When employers are compelling employees or “suggesting” to employees that they engage in work-related activities before or after they go on and off the clock, trouble is brewing.  In the latest of these working time class actions, a group of employees working for Lululemon Athletica Inc. have sued the company under the Fair Labor Standards Act (“FLSA”), claiming pay for time worked beyond their normal shifts.  The “work time” at issue is the watching of inspirational DVDs and the taking of exercise classes.  The case is entitled Brown v. Lululemon Athletica Inc. and was filed in the District Court for Northern District of Illinois.

The plaintiffs claim that the company had a system-wide policy on this issue, so the papers filed in court seek a class that may extend to at least three states.  These employees, dubbed “educators,” have alleged that the company, whose primary line of business is yoga-inspired athletic gear/clothing has compelled them to work a number of extra hours each week, which would take all of them into overtime situations and generating considerable liability.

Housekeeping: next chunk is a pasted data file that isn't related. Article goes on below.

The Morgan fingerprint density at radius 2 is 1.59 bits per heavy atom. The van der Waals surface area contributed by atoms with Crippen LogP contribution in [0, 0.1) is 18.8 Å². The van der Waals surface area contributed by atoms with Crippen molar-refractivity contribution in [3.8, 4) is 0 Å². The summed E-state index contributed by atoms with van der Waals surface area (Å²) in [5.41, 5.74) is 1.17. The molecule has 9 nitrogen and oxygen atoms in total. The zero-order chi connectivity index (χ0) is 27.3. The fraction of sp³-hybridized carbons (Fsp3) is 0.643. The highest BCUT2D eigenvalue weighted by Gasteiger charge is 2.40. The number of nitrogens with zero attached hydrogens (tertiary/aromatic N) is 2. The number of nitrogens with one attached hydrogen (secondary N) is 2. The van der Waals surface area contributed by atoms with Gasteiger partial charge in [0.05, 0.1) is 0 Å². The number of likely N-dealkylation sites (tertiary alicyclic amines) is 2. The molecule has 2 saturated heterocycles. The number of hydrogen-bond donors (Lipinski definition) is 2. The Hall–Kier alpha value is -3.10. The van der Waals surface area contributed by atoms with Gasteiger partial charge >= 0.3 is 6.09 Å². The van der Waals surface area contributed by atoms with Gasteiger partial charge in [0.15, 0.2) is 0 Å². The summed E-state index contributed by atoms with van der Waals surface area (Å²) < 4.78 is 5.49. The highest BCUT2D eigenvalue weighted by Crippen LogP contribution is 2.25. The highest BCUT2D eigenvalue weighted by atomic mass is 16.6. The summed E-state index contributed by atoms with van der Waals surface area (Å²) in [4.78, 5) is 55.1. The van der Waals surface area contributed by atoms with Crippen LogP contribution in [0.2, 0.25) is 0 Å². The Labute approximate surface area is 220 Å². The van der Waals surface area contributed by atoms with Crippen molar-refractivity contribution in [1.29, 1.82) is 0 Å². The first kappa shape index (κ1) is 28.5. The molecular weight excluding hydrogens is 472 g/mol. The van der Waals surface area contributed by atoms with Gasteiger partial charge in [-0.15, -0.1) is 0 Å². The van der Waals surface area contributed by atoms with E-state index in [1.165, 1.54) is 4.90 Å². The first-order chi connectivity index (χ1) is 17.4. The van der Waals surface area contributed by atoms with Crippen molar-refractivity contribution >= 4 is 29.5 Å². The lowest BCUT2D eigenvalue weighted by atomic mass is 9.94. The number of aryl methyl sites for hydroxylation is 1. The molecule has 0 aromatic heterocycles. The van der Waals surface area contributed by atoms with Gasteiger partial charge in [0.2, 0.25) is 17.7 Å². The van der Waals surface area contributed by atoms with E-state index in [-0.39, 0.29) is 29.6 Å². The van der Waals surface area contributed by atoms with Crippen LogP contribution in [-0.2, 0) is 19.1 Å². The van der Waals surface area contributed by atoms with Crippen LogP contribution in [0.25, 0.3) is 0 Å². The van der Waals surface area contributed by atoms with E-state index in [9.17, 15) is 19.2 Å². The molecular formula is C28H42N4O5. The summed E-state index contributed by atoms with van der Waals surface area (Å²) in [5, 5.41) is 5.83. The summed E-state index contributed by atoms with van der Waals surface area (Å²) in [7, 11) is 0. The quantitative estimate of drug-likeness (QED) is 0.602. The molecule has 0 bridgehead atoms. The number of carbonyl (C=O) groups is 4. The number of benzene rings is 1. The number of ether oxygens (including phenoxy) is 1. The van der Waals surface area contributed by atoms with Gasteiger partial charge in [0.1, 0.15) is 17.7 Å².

The employees claim that they were required to view inspirational DVDs in their homes and attend mandatory staff meeting on a monthly basis, which took two hours.  They seek compensation for this alleged work time as well.

The employees have filed an amended complaint, where they specify that the possible class encompasses 1,400 current/former Lululemon employees who worked at least two overtime hours per week.  In frightening fashion, the complaint hypothesizes that damages may top $5 million.

If the employer actually compelled these employees to engage in these activities and the activities can be demonstrated to have some integral connection to their work, there may be liability.  The flip side also applies—if the employees’ positions and their employment would be in jeopardy if they did not partake in these activities, or they reasonably feared their jobs would be in jeopardy, liability might also lie.

The underlying “moral” is for employers to self-audit their compensation practices, particularly as applied to these sideline-type activities, which are often hidden in the compensation radar.